I have loved making things for as long as I can remember.
My interest is with "stuff": with form, substance, the amazing shapes that natural forces can carve out of hard material like rock, or transient snow drifts. In a world of utilitarian mass production, of form shaped by function, of throw-away-once-used consumer goods and an environment built-over and farmed into submission, we must reserve a special place for the sculpted object. For the object made for its own sake, an exploration, celebration or interrogation of shape and material.
As an artist I have worked with different motivations. Originally, and as a constant background, there is a personal journey, observing, learning and trying to express my individual responses to the world around me through my chosen methods and materials. This mediated by an awareness of the history and current practice of art. But in parallel (although to a lesser degree now) I have also made a lot of work to commission. This has led me down a number of highways and byways, which has enriched my experience immensely, leading into areas of work which I would not have entered otherwise; meeting and getting to know something about other peoples' lives, in order to create something of relevance. The constraints of a commission usually mean that a clearly defined design and timescale are agreed with a client before work commences on a piece. This can be frustrating at times, but also means that it is necessary to hone both communication and making skills. However, now I have chosen to concentrate again on my own path.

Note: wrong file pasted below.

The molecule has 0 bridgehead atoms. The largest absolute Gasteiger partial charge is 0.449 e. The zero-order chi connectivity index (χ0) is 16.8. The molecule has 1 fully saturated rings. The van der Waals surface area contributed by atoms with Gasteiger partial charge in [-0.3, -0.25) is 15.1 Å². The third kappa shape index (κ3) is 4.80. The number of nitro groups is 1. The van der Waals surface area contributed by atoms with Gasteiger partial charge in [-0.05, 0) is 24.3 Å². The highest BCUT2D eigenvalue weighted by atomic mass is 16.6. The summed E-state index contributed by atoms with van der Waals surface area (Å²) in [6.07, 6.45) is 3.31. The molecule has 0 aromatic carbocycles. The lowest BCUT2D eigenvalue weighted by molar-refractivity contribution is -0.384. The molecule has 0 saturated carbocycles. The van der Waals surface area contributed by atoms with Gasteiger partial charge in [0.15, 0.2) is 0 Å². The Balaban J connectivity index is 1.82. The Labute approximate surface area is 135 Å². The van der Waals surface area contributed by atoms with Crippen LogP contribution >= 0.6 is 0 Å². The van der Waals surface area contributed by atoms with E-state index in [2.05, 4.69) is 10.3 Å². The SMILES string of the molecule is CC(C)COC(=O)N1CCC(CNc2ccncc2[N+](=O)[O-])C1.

Alongside sculpture I have also produced prints, usually based on my photographic work. I use computer techniques for this, and also sometimes in the development of 3D designs for sculptural work. But the main focus of my practice is in the studio, casting, carving, welding, polishing, patinating...
Life demands choices of us all. Making sculpture is difficult - it demands time to learn practical skills, space to work, money for tools and materials. Every one of us can find these things to some degree if we choose. But for the object created to be "sculpture" we need to find something else, and that is meaning. This comes in many forms: personal satisfaction and expression; interpretation of ideas; creating an object of symbolic significance; exploring and pushing boundaries; raising questions; celebrating or commemorating something or somebody. Ideally, meaning in an artwork is multi-layered.
The rewards for working in sculpture, as in any art, can be great : working life spent in control of one's own time and effort, striving to achieve results which have some meaning in the world. I would not do anything else!